Alison was gone, but never forgotten. Not in the morning when I brushed my teeth and looked at her toothbrush, which I neglected to throw out. Not in the evening, when I unconsciously poured two glasses of wine.
Alison had died of cancer a year earlier. A melanoma, though why she had skin cancer I don’t know because she avoided the sun like a vampire,. What she loved most was her guitar playing. Jazz guitar, and she was good. Good enough that she did backup on several CDs and played clubs in New York and had just signed a contract to record.
When she died on a snowy mid-February night, I didn’t say goodbye as much as I said “See ya soon, kiddo.”
I rattled on with my life, and never strayed far from our old haunts. I always believed Alison would turn up again, but I was shocked the following winter when she passed me coming out of St. Bartholomew’s Church on Park Avenue.
The very same Alison, who I always kidded about being my Funny Valentine. Her eyes used to get all squinty when I sang that familiar ballad. It was Alison’s song, and the first one that got airplay.
Her clothes looked unfamiliar now, and she’d never worn that color lipstick, but it was her, down to the mole on her lip. I walked up and hummed a few bars of “Funny Valentine”. I reached out my hand.
Alison glared at me, then charged off, crossing Park against the traffic.
I told Jimmy I’d seen Alison when he came on duty at the bar where we worked. He frowned. “Really?” he said. “Give her my regards if you see her again.”
I went back to St. Bart’s the next day, and the next, but Alison didn’t show.
It was a twist of fate or post-holiday blues that made me answer a computer ad for an online dating service. SWP looking for long-term rel. w/ man in his 30s. Well, I was in my 30s and could have been a professional — maybe a stockbroker or banker — except that you need a college degree. I e-mailed the dating service, followed up with a letter and my check to Box 2446, and almost immediately Francine and I began e-mailing each other. She soon agreed to have a cup of coffee with me in a public place.
My heart went cold when I looked in the window of Rafael’s cafe on Upper Broadway where we had arranged to meet. Alison sat framed in the frosty window. Shaken, I turned and walked around the block fighting demons in the snow that had started falling. Jimmy and I had discussed my vision of Alison. He argued that visitations can’t happen. I told him love conquers time and space and death. A year had passed since she left, on a snowy evening like this one, a night when a ghost will come back if she ever does.
She looked up warily when I finally went in. “Alison?” I asked, sounding like a jerk.
“No. I’m meeting someone. My name’s not Alison.”
“Francine?” I asked tentatively. “I’m Mike O’Malley. The dating service–I mean, we’ve been e-mailing and talking on the phone and everything.”
She broke into a smile and put out her hand–holding my fingers a fraction too long for a getting-to-know you greeting. It was a hand without the calluses Alison had from playing guitar. A nice hand, but not the same hand.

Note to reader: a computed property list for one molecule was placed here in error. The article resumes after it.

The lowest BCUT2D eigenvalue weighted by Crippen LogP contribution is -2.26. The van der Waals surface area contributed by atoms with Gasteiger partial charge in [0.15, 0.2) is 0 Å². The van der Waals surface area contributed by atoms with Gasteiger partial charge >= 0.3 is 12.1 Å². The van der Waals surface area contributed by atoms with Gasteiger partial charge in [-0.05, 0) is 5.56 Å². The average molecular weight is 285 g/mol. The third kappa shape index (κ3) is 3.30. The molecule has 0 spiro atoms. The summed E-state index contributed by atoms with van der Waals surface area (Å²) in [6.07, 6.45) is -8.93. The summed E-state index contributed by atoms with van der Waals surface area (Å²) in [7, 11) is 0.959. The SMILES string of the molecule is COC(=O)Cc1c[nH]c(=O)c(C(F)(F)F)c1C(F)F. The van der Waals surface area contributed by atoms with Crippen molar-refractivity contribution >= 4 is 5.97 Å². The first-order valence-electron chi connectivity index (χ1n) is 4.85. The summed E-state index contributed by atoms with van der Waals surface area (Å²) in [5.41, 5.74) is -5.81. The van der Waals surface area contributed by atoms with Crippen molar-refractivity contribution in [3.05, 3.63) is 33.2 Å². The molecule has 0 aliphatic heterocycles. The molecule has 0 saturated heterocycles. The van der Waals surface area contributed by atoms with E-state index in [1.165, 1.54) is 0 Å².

“I saw you once on Park Avenue,” she said. “It was — odd.”
“You looked like someone I knew, someone who’s gone.”
Francine’s mouth moved exactly the way Alison’s had, but the voice was different. She had the same cute way of curling her lower lip as Alison when she was self-conscious. The hair seemed a little lighter, longer in back, but it was Alison staring back at me. I choked and the words tumbled around in my brain, unable to find an intelligible way out.
“Is something wrong?” Francine asked. “You’re making me feel funny staring that way.”
I told her about Alison. How we planned to slow down one day and have a family. About the cancer and the night the music stopped. “You could be Alison’s twin sister.”
“I don’t play an instrument,” she said. “No time, working at Met Life.” The silence draped itself over our table like a snowy muffler. “I didn’t always look like this,” she blurted out. “I was in an accident. Skiing at Stowe. I was in rehab for months and my face had to be completely reconstructed. Remember that experimental patient that got the TV coverage, the one who got the first American face transplant? Me. There was an organ donor. It meant weeks of surgery before I could go back to work, only to find my social life had gone to hell. No one wanted to recognize me anymore.”
By that time, tears were running down my cheek. “I recognized you. Immediately, outside St. Bart’s. I thought Alison had come back.”
She shrank into the seat. “I can’t be anyone else. I’m me. That’s all anyone can ever be.”
“I guess,” I said, “I guess, I have to discover who I am now. For a year, I was half of a couple. I’ve been walking around looking for my other half.”
“Let’s order something, Mike,” Francine said. “Let’s see what falls into place. And,” she gave a little laugh, “call it even for the ghost dating service. Only in New York, huh?”
An odd thought suddenly struck me. “Alison also did a Bing Crosby standard, wondering whether he stood a ghost of a chance with a girl.” I sang a few bars. “Any truth there?”
Walter Giersbach directed corporate communications at Fortune 500 companies in New York for more than 30 years while contributing to business-communication journals. His recent fiction credits include: “Big Willa and a Push Toward the Edge” in Lunch Hour Stories (July 2007), “Not My Wife” in Mouth Full of Bullets (September 2007), “Dreaded Conversation” in Every Day Fiction (October 2007), and “Cable Window” and “Number Eleven” in Bewildering Stories (issues #271 and #272–October 2007). Upcoming issues of MFOB, EDF, Written Word and Bewildering Stories will also carry short fiction. His collection of short stories, Cruising the Green of Second Avenue, Vol. 2, has just been published by Wild Child.